The U.S. Centers for Disease Control and Prevention (CDC) has revised and expanded its guidelines concerning what it means to have been in "close contact" with an infected person. Under prior guidance, the CDC defined a close contact as someone who spent at least 15 consecutive minutes within six feet of an infected person, thus putting the person at higher risk of contracting the virus. The CDC’s updated guidance defines a close contact as:
Someone who was within six feet of an infected person for a cumulative total of 15 minutes or more over a 24-hour period starting from two days before illness onset (or, for asymptomatic patients, two days prior to test specimen collection) until the time the patient is isolated.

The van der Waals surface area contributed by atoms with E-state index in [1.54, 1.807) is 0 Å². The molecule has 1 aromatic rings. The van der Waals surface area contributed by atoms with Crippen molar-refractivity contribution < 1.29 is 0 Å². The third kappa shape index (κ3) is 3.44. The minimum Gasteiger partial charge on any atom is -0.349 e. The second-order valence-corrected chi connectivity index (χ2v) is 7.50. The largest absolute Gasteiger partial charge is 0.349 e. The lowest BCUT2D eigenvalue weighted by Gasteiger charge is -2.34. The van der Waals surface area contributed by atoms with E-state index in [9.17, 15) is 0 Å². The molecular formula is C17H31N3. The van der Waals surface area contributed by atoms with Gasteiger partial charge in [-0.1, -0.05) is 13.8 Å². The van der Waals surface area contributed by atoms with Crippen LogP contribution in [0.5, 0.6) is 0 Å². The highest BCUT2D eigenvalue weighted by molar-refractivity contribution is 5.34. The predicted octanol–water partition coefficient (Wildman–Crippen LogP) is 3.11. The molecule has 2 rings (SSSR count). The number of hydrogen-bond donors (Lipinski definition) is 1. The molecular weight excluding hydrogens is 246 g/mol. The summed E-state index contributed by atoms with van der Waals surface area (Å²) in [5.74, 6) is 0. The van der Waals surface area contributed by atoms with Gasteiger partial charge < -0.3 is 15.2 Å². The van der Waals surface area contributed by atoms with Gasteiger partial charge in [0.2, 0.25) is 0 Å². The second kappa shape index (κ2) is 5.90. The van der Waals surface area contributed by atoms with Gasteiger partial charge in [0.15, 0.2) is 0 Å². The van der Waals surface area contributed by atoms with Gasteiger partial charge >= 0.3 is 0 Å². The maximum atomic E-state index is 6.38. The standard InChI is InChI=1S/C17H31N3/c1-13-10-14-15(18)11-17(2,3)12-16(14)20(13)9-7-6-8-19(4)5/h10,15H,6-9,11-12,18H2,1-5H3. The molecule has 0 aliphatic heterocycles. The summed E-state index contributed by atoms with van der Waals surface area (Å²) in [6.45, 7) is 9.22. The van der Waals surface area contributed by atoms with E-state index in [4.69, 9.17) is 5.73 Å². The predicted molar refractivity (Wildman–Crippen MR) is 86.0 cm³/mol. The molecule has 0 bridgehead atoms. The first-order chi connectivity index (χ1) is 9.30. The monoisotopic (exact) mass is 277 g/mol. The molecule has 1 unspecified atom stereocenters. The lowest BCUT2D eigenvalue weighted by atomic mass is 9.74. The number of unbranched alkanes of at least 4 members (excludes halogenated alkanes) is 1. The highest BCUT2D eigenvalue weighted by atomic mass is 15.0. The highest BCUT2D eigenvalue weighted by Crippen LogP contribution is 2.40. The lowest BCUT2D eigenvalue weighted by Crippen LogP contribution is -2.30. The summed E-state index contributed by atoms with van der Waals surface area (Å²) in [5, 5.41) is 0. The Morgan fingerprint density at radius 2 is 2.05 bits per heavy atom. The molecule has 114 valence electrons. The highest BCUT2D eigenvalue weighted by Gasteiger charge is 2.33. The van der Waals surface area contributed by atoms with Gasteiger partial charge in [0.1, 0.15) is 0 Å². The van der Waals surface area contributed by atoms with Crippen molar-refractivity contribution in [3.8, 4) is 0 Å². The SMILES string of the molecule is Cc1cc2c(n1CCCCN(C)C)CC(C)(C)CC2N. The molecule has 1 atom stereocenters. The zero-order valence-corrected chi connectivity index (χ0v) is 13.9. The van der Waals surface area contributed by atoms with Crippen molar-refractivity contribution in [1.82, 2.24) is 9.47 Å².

The CDC’s focus is now on cumulative rather than consecutive time spent around an infected person. For example, a person who was exposed three times in a 24-hour period, for five minutes during each encounter, would meet the definition. A person who has been in close contact with an infected person is at greater risk.
Employers should revise their Covid-19-related safety policies, including their Virginia OSHA workplace hazard assessments, based on the new definition of close contact.
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